To my right, in the seat next to me, sleeps Caroline, my travel companion this weekend. To the left, darkness rushes by through the bus window. I can barely make out the mountains that lie miles from the highway, though the moon provides a low light, which spreads dimly over them. I blink and rub my eyes. My contacts are dry and my surroundings blur as I glance around the bus.
Time moves slowly. We’ve just passed the three and half hour mark on the bus. Although I’ve tried to sleep, it has eluded me, and I’ve passed the majority of the journey in an unsatisfying half-sleep. The bus is going to San Sebastian, according to my roommate, “la ciudad mas bonita en España”. The trip was planned fairly spontaneously. The tickets were bought less than 24 hours ago and my bags were packed with little time to spare before the bus departed
We pass through Burgos, a historic city and the former capitol of the Nacionalistas during the Civil War in Spain. I’m not sure, but I think I see the Cathedral of Burgos, burning brilliantly with light in the distance. The bus passes through a tunnel and the road begins to change from endless highway, to curves that approach the mountains and massive rock formations out the window.
Groggily, I open my eyes. I managed to fall asleep for a while but the alarm I set has ever so rudely woken me up. I look out the window and see signs for our destination. San Sebastian is located on the northern coast of Spain in Pais Vasco, a region of Spain that has demanded independence for years and is home to the infamous, but now retired, terrorist group ETA. In Pais Vasco, both Spanish and Euskera, a language of unknown origins with no resemblance to any Romance language, are spoken. Thus, San Sebastian has a different feel compared to other parts of Spain.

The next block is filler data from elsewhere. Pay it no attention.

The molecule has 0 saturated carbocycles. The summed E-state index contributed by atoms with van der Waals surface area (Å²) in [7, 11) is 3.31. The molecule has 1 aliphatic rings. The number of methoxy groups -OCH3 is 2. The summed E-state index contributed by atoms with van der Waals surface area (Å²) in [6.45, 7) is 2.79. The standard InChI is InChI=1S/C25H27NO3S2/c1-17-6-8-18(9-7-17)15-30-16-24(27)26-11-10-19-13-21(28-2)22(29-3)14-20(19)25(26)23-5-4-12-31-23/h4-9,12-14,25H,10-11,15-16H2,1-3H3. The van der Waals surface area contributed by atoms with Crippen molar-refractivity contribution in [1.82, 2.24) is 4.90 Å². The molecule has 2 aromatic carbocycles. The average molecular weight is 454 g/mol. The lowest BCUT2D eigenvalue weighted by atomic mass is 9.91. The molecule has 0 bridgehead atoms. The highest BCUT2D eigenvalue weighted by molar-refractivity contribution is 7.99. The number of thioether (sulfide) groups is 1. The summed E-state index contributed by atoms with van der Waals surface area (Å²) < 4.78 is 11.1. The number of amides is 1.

We collect our backpacks and get off the bus. It’s still dark outside and we are without a map or any idea of where to go. We decide the beach sounds like a nice place for a nap and begin to follow the river north. The cool air is refreshing and I begin to feel alive as I’m able to stretch my legs after the long bus ride.
The sign ahead reads “La Playa de la Concha: 10 min”. I have yet to see the ocean as the view continues to be obscured by buildings along the river walkway. We follow the sign along a main street lined with small pinxtos restaurants and shops. To the left a woman unloads a truck as she sets up for a Saturday morning market in front of a large gazebo. It’s still dark but the night is on its way towards day. At the intersection we hang a left and I catch my first view of the ocean. La Playa de la Concha glows, illuminated by the lights that run along the elevated boardwalk, 10 meters above the sand. I lean forward, resting my weight on the rail. To my left lies the road, running west towards Bilbao and Asturias. To my right, the sea rolls inward, encircled by hills that wrap around it on both sides to form a pocket with the beach at the bottom. A channel runs outward, splitting the hills, into the Atlantic. In the center lies a rocky island covered in vegetation. Though I can’t yet see the sun, the sky has begun to lighten to a soft dark blue.
While we descend the stairs to the beach, I take off my Birkenstocks and allow the cool sand to run between my toes. The beach is broad and we walk parallel to water until we approach the center. I drop my backpack and walk towards the water. The tide is low, and the sand is still moist from where the waves reached hours ago. Slowing down, I glance out and take my first step into the Atlantic. It chills my bare feet, though I stay put.
Turning my back to the sea I walk back up the beach to where I left my bag. Sitting down, I realize how tired I am. Sinking into the sand, I lean back on my backpack and fall asleep as the sun rises.